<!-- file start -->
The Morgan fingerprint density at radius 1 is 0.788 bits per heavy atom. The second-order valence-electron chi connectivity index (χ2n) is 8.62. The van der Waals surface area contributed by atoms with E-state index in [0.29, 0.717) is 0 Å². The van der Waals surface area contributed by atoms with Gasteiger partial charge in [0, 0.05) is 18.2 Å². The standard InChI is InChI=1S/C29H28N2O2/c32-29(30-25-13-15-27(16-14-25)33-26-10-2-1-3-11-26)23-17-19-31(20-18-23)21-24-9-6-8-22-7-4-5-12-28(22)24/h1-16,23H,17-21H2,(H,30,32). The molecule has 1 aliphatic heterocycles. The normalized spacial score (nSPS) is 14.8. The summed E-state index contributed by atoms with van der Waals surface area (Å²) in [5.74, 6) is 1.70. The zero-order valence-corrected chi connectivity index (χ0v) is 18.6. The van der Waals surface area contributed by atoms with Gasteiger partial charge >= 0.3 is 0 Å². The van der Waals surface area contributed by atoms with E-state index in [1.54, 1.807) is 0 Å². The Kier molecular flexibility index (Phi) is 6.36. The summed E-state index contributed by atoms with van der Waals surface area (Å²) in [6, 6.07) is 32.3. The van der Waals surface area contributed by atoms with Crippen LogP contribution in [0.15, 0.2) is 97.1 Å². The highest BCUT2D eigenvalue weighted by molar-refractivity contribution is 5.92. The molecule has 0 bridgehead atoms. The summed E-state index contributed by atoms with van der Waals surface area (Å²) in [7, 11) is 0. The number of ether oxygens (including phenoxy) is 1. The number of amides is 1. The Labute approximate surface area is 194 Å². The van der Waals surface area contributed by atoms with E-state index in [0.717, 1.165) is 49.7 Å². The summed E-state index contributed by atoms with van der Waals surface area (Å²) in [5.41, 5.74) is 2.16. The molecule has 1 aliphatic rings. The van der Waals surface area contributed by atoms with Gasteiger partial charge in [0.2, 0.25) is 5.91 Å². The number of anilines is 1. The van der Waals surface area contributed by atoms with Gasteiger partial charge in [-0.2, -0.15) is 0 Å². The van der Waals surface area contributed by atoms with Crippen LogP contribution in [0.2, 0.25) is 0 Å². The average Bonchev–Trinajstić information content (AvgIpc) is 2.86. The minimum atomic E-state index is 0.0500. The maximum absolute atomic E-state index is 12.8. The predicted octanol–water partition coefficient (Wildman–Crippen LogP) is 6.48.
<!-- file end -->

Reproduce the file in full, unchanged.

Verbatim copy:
The Morgan fingerprint density at radius 1 is 0.788 bits per heavy atom. The second-order valence-electron chi connectivity index (χ2n) is 8.62. The van der Waals surface area contributed by atoms with E-state index in [0.29, 0.717) is 0 Å². The van der Waals surface area contributed by atoms with Gasteiger partial charge in [0, 0.05) is 18.2 Å². The standard InChI is InChI=1S/C29H28N2O2/c32-29(30-25-13-15-27(16-14-25)33-26-10-2-1-3-11-26)23-17-19-31(20-18-23)21-24-9-6-8-22-7-4-5-12-28(22)24/h1-16,23H,17-21H2,(H,30,32). The molecule has 1 aliphatic heterocycles. The normalized spacial score (nSPS) is 14.8. The summed E-state index contributed by atoms with van der Waals surface area (Å²) in [5.74, 6) is 1.70. The zero-order valence-corrected chi connectivity index (χ0v) is 18.6. The van der Waals surface area contributed by atoms with Gasteiger partial charge >= 0.3 is 0 Å². The van der Waals surface area contributed by atoms with E-state index in [1.54, 1.807) is 0 Å². The Kier molecular flexibility index (Phi) is 6.36. The summed E-state index contributed by atoms with van der Waals surface area (Å²) in [6, 6.07) is 32.3. The van der Waals surface area contributed by atoms with Crippen LogP contribution in [0.15, 0.2) is 97.1 Å². The highest BCUT2D eigenvalue weighted by molar-refractivity contribution is 5.92. The molecule has 0 bridgehead atoms. The summed E-state index contributed by atoms with van der Waals surface area (Å²) in [7, 11) is 0. The number of ether oxygens (including phenoxy) is 1. The number of amides is 1. The Labute approximate surface area is 194 Å². The van der Waals surface area contributed by atoms with E-state index in [0.717, 1.165) is 49.7 Å². The summed E-state index contributed by atoms with van der Waals surface area (Å²) in [5.41, 5.74) is 2.16. The molecule has 1 aliphatic rings. The van der Waals surface area contributed by atoms with Gasteiger partial charge in [0.2, 0.25) is 5.91 Å². The number of anilines is 1. The van der Waals surface area contributed by atoms with Gasteiger partial charge in [-0.2, -0.15) is 0 Å². The van der Waals surface area contributed by atoms with Crippen LogP contribution in [0.2, 0.25) is 0 Å². The average Bonchev–Trinajstić information content (AvgIpc) is 2.86. The minimum atomic E-state index is 0.0500. The maximum absolute atomic E-state index is 12.8. The predicted octanol–water partition coefficient (Wildman–Crippen LogP) is 6.48.